2. If chemical waste is stored in an individual's laboratory, it is the responsibility of the generator to schedule a waste collection.
  3. Chemical waste collection is arranged through the Environmental Protection Services (Hazardous Materials) at 978-7000 or 978-4821 or email at
  4. Chemical waste must not be allowed to accumulate. The frequency of collection is dependent upon the type and amount of waste generated.
  5. Waste or empty gas cylinders generally can be returned directly to the supplier. If this is not possible, contact the Environmental Protection Services (Hazardous Materials).



Waste chemicals should be stored according to the following groupings based on chemical reactivities. For any waste that cannot be classified according to these groups, the Manager, Environmental Protection Services (Hazardous Materials) [978-7000] should be consulted.

Materials requiring special handling include organic peroxides, PCBs [polychlorinated biphenyls] and explosives. Before disposing these materials, consult the Manager, Environmental Protection Services (Hazardous Materials).

Group A - Inorganic Acids and Acid Salts

  • All inorganic acids (eg. sulphuric, hydrochloric)
  • All compounds which do not liberate a gas when acidified (eg. ferric chloride, sodium sulphate).
  • Inorganic solids which are inert (eg. silica).

    Note: Perchloric acid, although an inorganic acid, is a powerful oxidizing agent and should be included in Group E.

Group B - Nitrogenated Bases, Caustics and Acid-Reactive Compounds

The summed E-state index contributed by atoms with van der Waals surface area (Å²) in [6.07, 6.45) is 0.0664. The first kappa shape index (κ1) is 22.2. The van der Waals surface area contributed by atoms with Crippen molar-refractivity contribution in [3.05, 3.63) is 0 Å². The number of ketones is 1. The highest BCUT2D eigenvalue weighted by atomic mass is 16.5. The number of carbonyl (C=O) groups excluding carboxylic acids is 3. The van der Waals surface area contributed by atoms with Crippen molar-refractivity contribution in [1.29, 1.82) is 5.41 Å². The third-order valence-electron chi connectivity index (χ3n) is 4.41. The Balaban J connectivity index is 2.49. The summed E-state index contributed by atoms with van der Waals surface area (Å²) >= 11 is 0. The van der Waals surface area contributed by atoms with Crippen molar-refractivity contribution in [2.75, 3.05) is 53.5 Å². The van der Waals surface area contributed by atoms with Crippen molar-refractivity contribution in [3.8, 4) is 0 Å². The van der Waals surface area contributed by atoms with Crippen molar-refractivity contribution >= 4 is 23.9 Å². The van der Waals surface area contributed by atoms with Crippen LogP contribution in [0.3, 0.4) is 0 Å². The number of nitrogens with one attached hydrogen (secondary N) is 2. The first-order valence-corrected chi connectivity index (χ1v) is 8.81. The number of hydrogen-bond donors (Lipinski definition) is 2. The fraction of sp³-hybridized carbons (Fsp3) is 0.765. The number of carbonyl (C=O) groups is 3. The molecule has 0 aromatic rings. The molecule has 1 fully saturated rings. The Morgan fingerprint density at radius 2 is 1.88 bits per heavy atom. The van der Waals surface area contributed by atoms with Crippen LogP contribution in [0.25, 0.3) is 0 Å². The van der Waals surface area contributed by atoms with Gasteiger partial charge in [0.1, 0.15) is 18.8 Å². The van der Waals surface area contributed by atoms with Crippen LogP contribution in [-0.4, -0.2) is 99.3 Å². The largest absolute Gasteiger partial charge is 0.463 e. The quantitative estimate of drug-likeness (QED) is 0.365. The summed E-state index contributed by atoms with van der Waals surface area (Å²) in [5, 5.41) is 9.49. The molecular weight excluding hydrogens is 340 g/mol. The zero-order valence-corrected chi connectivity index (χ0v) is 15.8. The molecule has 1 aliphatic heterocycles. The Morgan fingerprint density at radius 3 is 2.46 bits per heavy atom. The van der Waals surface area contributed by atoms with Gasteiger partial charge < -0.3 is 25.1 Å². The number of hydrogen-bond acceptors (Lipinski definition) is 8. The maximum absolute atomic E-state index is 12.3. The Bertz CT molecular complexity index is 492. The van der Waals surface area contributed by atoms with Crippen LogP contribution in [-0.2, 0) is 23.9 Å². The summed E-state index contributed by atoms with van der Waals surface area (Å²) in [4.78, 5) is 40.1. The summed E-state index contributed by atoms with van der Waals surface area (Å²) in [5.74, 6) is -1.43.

• Organic and inorganic bases (eg. pyridine, amines, sodium hydroxide).
  • Elements and inorganic salts that may react with acids to liberate gaseous products (eg. potassium cyanide, ferric sulphide).

Group C - Neutral Organic Solids

  • All solid organic compounds which are neutral - no acids or bases (eg. carbon black, styrene).

Group D - Flammable Liquids, Halogenated Solvents and Organic Acids

  • All organic liquids excluding organic bases (eg. toluene, chloroform).
  • Organic acids (eg. formic acid, acetic acid).

Group E - Oxidizers

  • Any inorganic compound that assists fire (eg. hydrogen peroxide, lead nitrate).

Group F - Pesticides

  • Any compounds used to destroy or inhibit plant or animal pest such as pesticides, fungicides, insecticides etc.

Group Specials - Water and Air Reactive Materials

  • All chemicals which react to air and/or water, including fuming substances (eg. sodium - a water reactive, phosphorus - an air reactive, lithium aluminum hydride - both air and water reactive, thionyl chloride and phosphorus tribromide - fuming substances).


When preparing chemical waste for disposal, it is the generator's responsibility to ensure that incompatible chemicals are not stored in the same container. A few general examples are:

  • Oxidizers [Group E] should never be mixed with reducing agents [eg water-reactive chemicals such as sodium] or organic materials [Groups B, C and D]
  • Acid-reactive compounds [Group B] which liberate gaseous products when acidifies should not be mixed with any acid [Group A and E].
  • Organic acids [Group D] should be segregated from inorganic acids [Group A]. Generally inorganic acids are oxidizing agents while some organic acids may be either reducing agents or combustible.

Once the waste has been classified according to the chemical groups, it must be segregated to minimize the risk of mixing incompatible groups.